We have officially launched our fundraiser for the documentary I’ve been working on. Its official title is “Dither: The DIY Sound.” This documentary will be focusing on musical communities. We have all of the gear that we need for the project, but we really just need the money for travel expenses to the East Coast and for the rest of the midwest. We have some pretty big ambitions (like interviewing Ian Mackaye and/or Henry Rollins), but to accomplish this we need money to get there! Please help out if you can, and definitely share the link to help spread the word.
Also, we are using this video as sort of a “preview” for our project. We really tried to nail down our animation and visual styles, so I hope that you like what you see.
Please donate if you can, and definitely share the link!
This fall break has really done a lot to change the focus of our project. Thanks to a very inspirational interview conducted with Mark Sarich at the Lemp Neighborhood Arts Center we have decided that we really want to focus on the community of music in the Midwest. I’ll post a much more definitive thesis next week after we scour the interview one more time, but I truly think that this more intense focus will be for the better of this project.
During fall break we also got the chance to drive up to Normal, IL for a house show. The main draw for this show was the fact that anodes was playing. This was a very difficult environment to record in due to the very small size of the house. However, I feel like we got a fairly successful recording out of it. It was a pretty quick set up, but Sam and I were able to drape over a couple of SM57s over the guitar amps, an RE20 over the PA system speaker and one RE20 over the bass amp. We were counting on getting a lot of drum bleed through these mics, so we didn’t set up a dedicated drum microphone. Despite all of the challenges with the venue we were actually able to get a pretty good recording. I’ll definitely post samples later once we decide to post them online as a group.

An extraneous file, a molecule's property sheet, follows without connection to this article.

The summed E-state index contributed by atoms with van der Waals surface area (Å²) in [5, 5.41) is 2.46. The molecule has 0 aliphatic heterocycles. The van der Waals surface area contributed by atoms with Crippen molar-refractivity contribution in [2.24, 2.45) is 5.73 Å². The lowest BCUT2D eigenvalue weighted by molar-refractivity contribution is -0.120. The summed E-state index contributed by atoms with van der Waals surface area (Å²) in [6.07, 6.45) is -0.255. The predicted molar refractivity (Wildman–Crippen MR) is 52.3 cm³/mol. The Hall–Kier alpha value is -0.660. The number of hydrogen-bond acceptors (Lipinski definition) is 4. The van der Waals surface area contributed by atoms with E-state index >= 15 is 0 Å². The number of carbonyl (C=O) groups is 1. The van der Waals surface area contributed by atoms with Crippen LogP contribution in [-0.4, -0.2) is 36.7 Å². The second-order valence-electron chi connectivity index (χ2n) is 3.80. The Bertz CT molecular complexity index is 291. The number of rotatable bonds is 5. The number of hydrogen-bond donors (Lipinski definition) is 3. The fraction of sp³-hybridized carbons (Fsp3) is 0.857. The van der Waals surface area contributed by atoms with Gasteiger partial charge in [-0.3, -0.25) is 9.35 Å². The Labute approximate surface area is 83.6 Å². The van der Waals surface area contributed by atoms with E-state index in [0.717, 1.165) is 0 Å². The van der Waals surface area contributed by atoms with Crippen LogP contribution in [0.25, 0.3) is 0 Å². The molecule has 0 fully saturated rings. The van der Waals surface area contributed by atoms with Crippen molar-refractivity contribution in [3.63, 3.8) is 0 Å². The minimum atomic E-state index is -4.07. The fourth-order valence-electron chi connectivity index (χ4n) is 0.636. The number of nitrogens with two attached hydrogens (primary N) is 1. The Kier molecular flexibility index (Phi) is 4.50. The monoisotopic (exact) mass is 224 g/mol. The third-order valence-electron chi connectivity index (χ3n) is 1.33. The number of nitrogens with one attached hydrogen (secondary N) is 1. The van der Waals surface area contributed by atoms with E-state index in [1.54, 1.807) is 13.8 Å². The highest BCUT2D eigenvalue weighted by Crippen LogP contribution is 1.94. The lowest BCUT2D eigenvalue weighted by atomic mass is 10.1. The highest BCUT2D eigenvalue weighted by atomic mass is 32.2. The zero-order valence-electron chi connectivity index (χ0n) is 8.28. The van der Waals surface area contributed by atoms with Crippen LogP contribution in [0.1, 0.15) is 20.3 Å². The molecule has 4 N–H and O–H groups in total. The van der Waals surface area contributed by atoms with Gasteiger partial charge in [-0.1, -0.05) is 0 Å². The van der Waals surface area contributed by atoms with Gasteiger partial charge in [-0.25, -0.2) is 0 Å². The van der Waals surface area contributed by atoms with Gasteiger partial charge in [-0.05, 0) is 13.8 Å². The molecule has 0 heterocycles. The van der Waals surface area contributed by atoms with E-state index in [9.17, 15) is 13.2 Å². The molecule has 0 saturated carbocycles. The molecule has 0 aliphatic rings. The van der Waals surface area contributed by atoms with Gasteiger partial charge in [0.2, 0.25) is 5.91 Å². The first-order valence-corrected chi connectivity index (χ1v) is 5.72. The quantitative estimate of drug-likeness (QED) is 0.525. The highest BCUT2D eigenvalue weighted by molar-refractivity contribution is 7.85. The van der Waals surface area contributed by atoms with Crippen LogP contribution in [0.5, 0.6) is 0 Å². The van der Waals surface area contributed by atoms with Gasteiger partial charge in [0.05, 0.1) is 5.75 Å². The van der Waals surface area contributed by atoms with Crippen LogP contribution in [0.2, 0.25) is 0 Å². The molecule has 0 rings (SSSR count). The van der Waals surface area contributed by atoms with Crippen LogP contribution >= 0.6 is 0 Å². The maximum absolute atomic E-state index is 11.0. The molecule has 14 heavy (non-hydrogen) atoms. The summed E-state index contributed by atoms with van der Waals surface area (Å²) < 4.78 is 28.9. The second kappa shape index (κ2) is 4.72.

We also got to record Native and My Dad live at The Beat Kitchen. Understandably, the staff at The Beat Kitchen didn’t really want us crawling around onstage to set up mics, but the sound guy was cool enough to let us get a feed off of his board. The only downside to this kind of setup was that everything was post-fader, meaning that all of the compression, EQ, etc. was present in our recording. We also had very little control over the levels that were being sent to our 788T. There were many times where the levels were so hot off the mixer that when we tried to dial down our gain even by one notch, the levels would just shut off. The result was a recording that was fairly mediocre, in my opinion. My biggest problem was that the drums were gated, which resulted in some unpleasant distorted thumping sounds. The vocals and bass also turned out to be heavily distorted. In some instances this seems to work with the style of music that they play, but overall I wouldn’t consider this recording a big success. I may end up posting a few of these recordings later along with a rough video cut in order to demonstrate these problems I experienced. In the future, I’m definitely going to make use of the 788T’s built in limiter in an attempt to try to combat future problems like this.
Our documentary has also created a Facebook page - if you’re interested in keeping up to date with what’s happening, then feel free to like this page! You can also continue to read about the documentary’s recording progress through this website.